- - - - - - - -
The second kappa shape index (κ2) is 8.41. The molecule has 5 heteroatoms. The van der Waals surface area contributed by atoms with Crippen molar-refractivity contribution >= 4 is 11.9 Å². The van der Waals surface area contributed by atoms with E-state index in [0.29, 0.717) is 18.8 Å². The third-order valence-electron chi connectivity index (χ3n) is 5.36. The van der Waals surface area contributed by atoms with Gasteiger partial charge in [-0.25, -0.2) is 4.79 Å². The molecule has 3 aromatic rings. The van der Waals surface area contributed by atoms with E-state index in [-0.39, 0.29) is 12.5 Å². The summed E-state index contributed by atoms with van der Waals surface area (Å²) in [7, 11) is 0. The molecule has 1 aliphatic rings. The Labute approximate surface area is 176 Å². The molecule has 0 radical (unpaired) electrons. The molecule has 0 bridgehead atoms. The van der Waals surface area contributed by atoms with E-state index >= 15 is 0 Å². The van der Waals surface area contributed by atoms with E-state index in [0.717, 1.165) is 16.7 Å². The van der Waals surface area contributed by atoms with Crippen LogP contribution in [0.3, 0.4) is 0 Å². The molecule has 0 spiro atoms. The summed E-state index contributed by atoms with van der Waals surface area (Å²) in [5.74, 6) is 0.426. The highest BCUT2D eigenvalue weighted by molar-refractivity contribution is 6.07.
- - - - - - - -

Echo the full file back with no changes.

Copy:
The second kappa shape index (κ2) is 8.41. The molecule has 5 heteroatoms. The van der Waals surface area contributed by atoms with Crippen molar-refractivity contribution >= 4 is 11.9 Å². The van der Waals surface area contributed by atoms with E-state index in [0.29, 0.717) is 18.8 Å². The third-order valence-electron chi connectivity index (χ3n) is 5.36. The van der Waals surface area contributed by atoms with Gasteiger partial charge in [-0.25, -0.2) is 4.79 Å². The molecule has 3 aromatic rings. The van der Waals surface area contributed by atoms with E-state index in [-0.39, 0.29) is 12.5 Å². The summed E-state index contributed by atoms with van der Waals surface area (Å²) in [7, 11) is 0. The molecule has 1 aliphatic rings. The Labute approximate surface area is 176 Å². The molecule has 0 radical (unpaired) electrons. The molecule has 0 bridgehead atoms. The van der Waals surface area contributed by atoms with E-state index >= 15 is 0 Å². The van der Waals surface area contributed by atoms with E-state index in [0.717, 1.165) is 16.7 Å². The van der Waals surface area contributed by atoms with Crippen LogP contribution in [0.3, 0.4) is 0 Å². The molecule has 0 spiro atoms. The summed E-state index contributed by atoms with van der Waals surface area (Å²) in [5.74, 6) is 0.426. The highest BCUT2D eigenvalue weighted by molar-refractivity contribution is 6.07.